COLIN CHAPMAN’S 1961 Lotus Junior begins its career with one major advantage over its predecessor. It was designed from the outset as a F-J r car, whereas the 1960 Junior was virtually a Ford-engined version of the Formula I Lotus, using a cosworth version of the Ford Anglia engine developed by Keith Duckworth who recognized he could get a lot of power out of this little engine The 1961 car-the Lotus Twenty-is thus much smaller and lower, and structurally much more refined, although the basic design has changed very little. Perhaps the most important feature is that frontal area is 30% smaller than on the 1960 year’s car, while the over-all shape is much more aerodynamic. And all the mechanical components- including the carburetors and the exhaust pipe -are contained within the bodywork; even the Lotus badge on the nose is recessed into the reinforced plastic paneling.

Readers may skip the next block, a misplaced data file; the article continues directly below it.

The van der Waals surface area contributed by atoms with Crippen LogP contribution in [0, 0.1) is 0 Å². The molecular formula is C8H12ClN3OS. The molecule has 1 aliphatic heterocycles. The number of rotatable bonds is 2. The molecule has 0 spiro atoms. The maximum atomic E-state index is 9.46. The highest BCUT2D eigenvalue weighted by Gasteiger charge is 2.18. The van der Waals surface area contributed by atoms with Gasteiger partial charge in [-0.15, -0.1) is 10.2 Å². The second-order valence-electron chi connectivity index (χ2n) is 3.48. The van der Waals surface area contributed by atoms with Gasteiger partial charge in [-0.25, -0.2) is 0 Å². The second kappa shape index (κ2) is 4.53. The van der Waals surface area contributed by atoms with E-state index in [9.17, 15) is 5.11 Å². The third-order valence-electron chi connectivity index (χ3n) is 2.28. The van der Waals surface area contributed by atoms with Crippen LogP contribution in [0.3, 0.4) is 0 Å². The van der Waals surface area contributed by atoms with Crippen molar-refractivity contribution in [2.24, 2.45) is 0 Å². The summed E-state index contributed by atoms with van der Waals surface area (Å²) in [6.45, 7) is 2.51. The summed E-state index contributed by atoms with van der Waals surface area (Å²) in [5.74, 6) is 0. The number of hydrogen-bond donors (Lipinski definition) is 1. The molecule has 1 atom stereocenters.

The Lotus 20 is also much smaller inside, as I found when I tried out the 1961 car at Goodwood recently. Three-way adjustment of the seating position is provided: short drivers use the form-fitting reinforced plastic seat with upholstery; those around 5 feet I 0 remove the upholstery; anyone over 6 feet just takes out the seat and sits on the bare floor, with the angled fuel tank-which is surprisingly comfortable-as a back rest. The layout or the cowl hoop, designed to provide the greatest possible degree of chassis stiffness, means that the legs must be almost straight- another snag for tall drivers-but the pedals are thoughtfully spaced and a tubular rest for the left foot is provided alongside the clutch. Controls and instrumentation are limited to the bare essentials. Directly ahead of the 13 inch. steering wheel, with its red leather-covered rim, is a large tachometer flanked by oil pressure and water temperature gauges. The gearshift lever is on the right. The test car has a Renault Dauphine gearbox with special Lotus close-ratio gears, and the gear change was somewhat unusual in that the engine speed range-5000 to 6000 rpm-there seemed to be a tremendous amount of urge available from such a small power unit, and it was soon apparent that the road holding was absolutely fabulous. It was possible to use top gear and quite a lot of revs around bends which require a lower gear (at much lower speeds) in an ordinary sports car. I soon found, in fact, that it was possible to cover most of the circuit in top gear. It was necessary to use 3rd for Lavant Comer much gentler turn in the Lotus than in most other cars and for Woodcote, and 2nd for the Chicane, but the rest of the circuit could be taken in top. On the one short straight the car reached nearly 8000 rpm in top gear · ( 115 mph) and as Team Lotus driver Trevor Taylor later reported (in period when the car was used in the original formula Junior series) that he was reaching over 8200 rpm on this section. Far more impressive than this maximum speed, however, was the untroubled ease with which the little Lotus navigated the circuit effortlessly. The Lotus 20 is a very flattering car for the historic racer and there are plenty of formula junior events to enter, plus ist one of the best looking cars Lotus built in the 1960’s !